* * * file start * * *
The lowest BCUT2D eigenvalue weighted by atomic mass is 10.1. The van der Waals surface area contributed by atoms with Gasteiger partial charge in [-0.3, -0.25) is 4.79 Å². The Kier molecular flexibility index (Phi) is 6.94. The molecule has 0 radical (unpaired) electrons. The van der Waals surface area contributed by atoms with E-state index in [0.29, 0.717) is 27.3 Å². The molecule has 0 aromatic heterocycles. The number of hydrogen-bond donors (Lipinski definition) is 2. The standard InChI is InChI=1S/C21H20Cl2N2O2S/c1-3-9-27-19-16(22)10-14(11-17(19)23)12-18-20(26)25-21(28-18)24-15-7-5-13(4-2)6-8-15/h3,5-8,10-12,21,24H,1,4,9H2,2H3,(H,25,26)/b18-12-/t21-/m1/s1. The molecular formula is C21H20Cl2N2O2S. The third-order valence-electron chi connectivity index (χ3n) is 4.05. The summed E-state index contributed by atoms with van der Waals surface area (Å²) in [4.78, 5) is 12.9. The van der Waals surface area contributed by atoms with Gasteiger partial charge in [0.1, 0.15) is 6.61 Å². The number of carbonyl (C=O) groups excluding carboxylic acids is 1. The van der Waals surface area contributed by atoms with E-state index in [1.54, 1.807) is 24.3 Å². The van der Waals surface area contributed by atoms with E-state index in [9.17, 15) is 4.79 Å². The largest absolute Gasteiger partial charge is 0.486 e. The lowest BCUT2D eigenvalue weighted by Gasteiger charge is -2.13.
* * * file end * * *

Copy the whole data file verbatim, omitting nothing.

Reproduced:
The lowest BCUT2D eigenvalue weighted by atomic mass is 10.1. The van der Waals surface area contributed by atoms with Gasteiger partial charge in [-0.3, -0.25) is 4.79 Å². The Kier molecular flexibility index (Phi) is 6.94. The molecule has 0 radical (unpaired) electrons. The van der Waals surface area contributed by atoms with E-state index in [0.29, 0.717) is 27.3 Å². The molecule has 0 aromatic heterocycles. The number of hydrogen-bond donors (Lipinski definition) is 2. The standard InChI is InChI=1S/C21H20Cl2N2O2S/c1-3-9-27-19-16(22)10-14(11-17(19)23)12-18-20(26)25-21(28-18)24-15-7-5-13(4-2)6-8-15/h3,5-8,10-12,21,24H,1,4,9H2,2H3,(H,25,26)/b18-12-/t21-/m1/s1. The molecular formula is C21H20Cl2N2O2S. The third-order valence-electron chi connectivity index (χ3n) is 4.05. The summed E-state index contributed by atoms with van der Waals surface area (Å²) in [4.78, 5) is 12.9. The van der Waals surface area contributed by atoms with Gasteiger partial charge in [0.1, 0.15) is 6.61 Å². The number of carbonyl (C=O) groups excluding carboxylic acids is 1. The van der Waals surface area contributed by atoms with E-state index in [1.54, 1.807) is 24.3 Å². The van der Waals surface area contributed by atoms with E-state index in [9.17, 15) is 4.79 Å². The largest absolute Gasteiger partial charge is 0.486 e. The lowest BCUT2D eigenvalue weighted by Gasteiger charge is -2.13.